Google’s Android app store monopoly violates antitrust law, jury finds

Google’s Android app store monopoly violates antitrust law, jury finds

Enlarge / Artist’s conception of Epic Games CEO Tim Sweeney jumping for joy at news of the verdict.

Epic Games

While Epic’s antitrust arguments against Google had many similarities to those in the company’s earlier case against Apple, the verdicts could not have been more different. A federal jury took only a few hours of deliberation Monday afternoon to determine that Google had an illegal monopoly in the markets for Android app distribution and in-app billing services.

The jury unanimously answered “yes” to all 11 questions on the verdict form, indicating that Epic had proven those monopolies existed in every worldwide market except for China. Google “engaged in anticompetitive conduct” to establish or maintain the monopoly and illegally tied the Google Play store to the use of Google Play billing, according to the verdict. The jury also agreed with Epic’s arguments that programs like “Project Hug” and agreements signed with Android phone OEMs represented an “unreasonable restraint on trade,” harming Epic in the process.

With the verdict set, U.S. District Judge James Donato will hold hearings next month to determine the best way to remedy Google’s anticompetitive monopoly power. During the trial, Epic did not ask for monetary damages, but did ask that it and other developers be able to introduce their own Android app stores and use their own billing systems on Android devices “without restriction.”

The verdict came after closing arguments where Epic lawyer Gary Bornstein argued that Google’s actions “led to higher prices for developers and consumers, as well as less innovation and quality.” In its own closing arguments, Google lawyer Jonathan Kravis said that the Android-maker is effectively constrained in the mobile app market by Apple, and that “Android phones cannot compete against the iPhone without a great app store on them.”

“Today’s verdict is a win for all app developers and consumers around the world. It proves that Google’s app store practices are illegal and they abuse their monopoly to extract exorbitant fees, stifle competition and reduce innovation,” Epic said in a statement posted to its website. “The evidence presented in this case demonstrates the urgent need for legislation and regulations that address Apple and Google strangleholds over smartphones, including with promising legislation in progress right now with the Digital Markets, Competition and Consumer Bill in the UK and the Digital Markets Act in the EU.”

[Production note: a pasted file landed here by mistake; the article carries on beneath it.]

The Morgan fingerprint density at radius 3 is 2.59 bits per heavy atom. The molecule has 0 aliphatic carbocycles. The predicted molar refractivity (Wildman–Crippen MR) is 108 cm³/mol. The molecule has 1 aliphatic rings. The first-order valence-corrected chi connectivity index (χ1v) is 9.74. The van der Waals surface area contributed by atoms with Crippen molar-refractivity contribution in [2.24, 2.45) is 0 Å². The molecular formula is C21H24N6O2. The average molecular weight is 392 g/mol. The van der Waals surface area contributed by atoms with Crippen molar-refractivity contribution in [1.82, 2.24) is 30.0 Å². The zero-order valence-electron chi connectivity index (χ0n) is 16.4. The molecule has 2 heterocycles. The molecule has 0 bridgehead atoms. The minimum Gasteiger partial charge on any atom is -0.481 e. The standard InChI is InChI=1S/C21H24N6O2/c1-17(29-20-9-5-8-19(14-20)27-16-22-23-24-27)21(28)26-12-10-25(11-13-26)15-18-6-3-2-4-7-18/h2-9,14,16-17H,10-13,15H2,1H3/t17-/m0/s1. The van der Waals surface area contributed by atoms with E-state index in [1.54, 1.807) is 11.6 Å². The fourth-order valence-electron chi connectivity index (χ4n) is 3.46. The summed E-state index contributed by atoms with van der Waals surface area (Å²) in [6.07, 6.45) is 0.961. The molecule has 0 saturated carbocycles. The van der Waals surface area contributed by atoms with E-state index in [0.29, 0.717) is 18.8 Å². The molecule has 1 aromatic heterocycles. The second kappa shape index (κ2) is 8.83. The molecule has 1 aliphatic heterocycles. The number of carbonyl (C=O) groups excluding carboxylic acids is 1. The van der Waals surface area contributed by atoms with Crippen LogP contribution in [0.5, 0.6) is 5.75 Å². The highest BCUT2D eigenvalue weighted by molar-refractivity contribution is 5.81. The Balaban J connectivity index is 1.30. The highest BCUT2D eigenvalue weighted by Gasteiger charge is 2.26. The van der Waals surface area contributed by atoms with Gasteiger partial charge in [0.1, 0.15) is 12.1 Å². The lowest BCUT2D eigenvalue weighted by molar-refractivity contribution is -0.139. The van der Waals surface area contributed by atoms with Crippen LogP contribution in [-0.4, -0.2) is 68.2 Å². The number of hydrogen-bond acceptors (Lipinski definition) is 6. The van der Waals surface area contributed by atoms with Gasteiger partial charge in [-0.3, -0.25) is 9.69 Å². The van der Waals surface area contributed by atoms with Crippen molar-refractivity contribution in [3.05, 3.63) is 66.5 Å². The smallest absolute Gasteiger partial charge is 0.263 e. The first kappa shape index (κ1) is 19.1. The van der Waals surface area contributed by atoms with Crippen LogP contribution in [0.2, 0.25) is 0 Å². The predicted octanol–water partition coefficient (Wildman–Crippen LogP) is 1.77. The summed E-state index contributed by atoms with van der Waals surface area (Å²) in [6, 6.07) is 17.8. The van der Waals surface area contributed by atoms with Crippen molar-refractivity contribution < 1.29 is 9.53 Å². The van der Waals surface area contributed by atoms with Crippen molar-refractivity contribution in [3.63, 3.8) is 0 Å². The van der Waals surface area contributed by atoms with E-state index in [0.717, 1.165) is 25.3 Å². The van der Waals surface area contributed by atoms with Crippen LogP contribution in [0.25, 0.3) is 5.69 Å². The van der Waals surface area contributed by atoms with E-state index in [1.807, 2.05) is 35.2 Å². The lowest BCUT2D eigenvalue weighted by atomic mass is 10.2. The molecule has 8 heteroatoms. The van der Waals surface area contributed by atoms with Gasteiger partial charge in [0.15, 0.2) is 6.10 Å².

Google Government Affairs & Public Policy VP Wilson White said in a statement provided to press that the company would challenge the verdict, and that Android and Google Play “provide more choice and openness than any other major mobile platform. The trial made clear that we compete fiercely with Apple and its App Store, as well as app stores on Android devices and gaming consoles. We will continue to defend the Android business model and remain deeply committed to our users, partners, and the broader Android ecosystem.”

A long road

Epic says launching <em>Fortnite</em> on Android without Google Play is as difficult as playing <em>Fortnite</em> while skydiving. OK, they didn't literally say that, but work with me here...
Enlarge / Epic says launching Fortnite on Android without Google Play is as difficult as playing Fortnite while skydiving. OK, they didn’t literally say that, but work with me here…

Epic Games

The verdict comes over three years after Epic first introduced its own “Epic Direct Payment” option into mobile versions of Fortnite. That move quickly triggered the game’s removal from both the iOS App Store and Google Play, leading Epic to unleash pre-planned lawsuit against both Apple and Google.

Proceedings in the Google trial largely waited until the conclusion of Epic’s trial against Apple. In that case, a judge (and not a jury) decided in late 2021 that Apple had not violated antitrust law, a decision that was upheld by an appeals court in April.

While Google does allow competing App Stores to run on Android (unlike Apple on iOS), Epic argued that Google engaged in a “bribe and block” strategy that prevented those competing stores from gaining an effective foothold in the market. Google also spent “hundreds of millions of dollars” to top Android developers in a program called Project Hug to prevent the “contagion risk” of those companies distributing their apps outside of the Google Play store, Epic argued during the case.

“Victory over Google,” Epic CEO Tim Sweeney wrote on social media after the verdict was handed down. “After 4 weeks of detailed court testimony, the California jury found against the Google Play monopoly on all counts. … Thanks for everyone’s support and faith! Free Fortnite!”

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